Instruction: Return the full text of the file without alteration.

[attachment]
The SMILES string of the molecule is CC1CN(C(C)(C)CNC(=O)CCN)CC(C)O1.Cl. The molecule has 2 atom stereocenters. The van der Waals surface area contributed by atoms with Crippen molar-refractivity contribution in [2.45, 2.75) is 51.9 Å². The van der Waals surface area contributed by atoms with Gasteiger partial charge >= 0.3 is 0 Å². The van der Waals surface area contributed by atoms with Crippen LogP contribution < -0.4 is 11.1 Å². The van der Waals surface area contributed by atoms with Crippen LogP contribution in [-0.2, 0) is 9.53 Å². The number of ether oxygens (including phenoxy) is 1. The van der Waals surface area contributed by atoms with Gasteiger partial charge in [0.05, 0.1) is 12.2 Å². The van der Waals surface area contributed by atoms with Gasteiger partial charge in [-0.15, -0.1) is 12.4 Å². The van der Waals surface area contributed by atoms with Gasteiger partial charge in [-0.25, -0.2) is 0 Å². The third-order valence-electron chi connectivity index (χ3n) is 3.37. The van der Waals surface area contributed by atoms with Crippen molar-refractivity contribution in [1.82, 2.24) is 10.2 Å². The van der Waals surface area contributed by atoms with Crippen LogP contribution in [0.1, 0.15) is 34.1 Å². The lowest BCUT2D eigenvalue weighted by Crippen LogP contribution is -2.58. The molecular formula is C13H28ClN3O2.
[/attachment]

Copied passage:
The SMILES string of the molecule is CC1CN(C(C)(C)CNC(=O)CCN)CC(C)O1.Cl. The molecule has 2 atom stereocenters. The van der Waals surface area contributed by atoms with Crippen molar-refractivity contribution in [2.45, 2.75) is 51.9 Å². The van der Waals surface area contributed by atoms with Gasteiger partial charge >= 0.3 is 0 Å². The van der Waals surface area contributed by atoms with Crippen LogP contribution < -0.4 is 11.1 Å². The van der Waals surface area contributed by atoms with Crippen LogP contribution in [-0.2, 0) is 9.53 Å². The number of ether oxygens (including phenoxy) is 1. The van der Waals surface area contributed by atoms with Gasteiger partial charge in [0.05, 0.1) is 12.2 Å². The van der Waals surface area contributed by atoms with Gasteiger partial charge in [-0.15, -0.1) is 12.4 Å². The van der Waals surface area contributed by atoms with Gasteiger partial charge in [-0.25, -0.2) is 0 Å². The third-order valence-electron chi connectivity index (χ3n) is 3.37. The van der Waals surface area contributed by atoms with Crippen molar-refractivity contribution in [1.82, 2.24) is 10.2 Å². The van der Waals surface area contributed by atoms with Crippen LogP contribution in [0.1, 0.15) is 34.1 Å². The lowest BCUT2D eigenvalue weighted by Crippen LogP contribution is -2.58. The molecular formula is C13H28ClN3O2.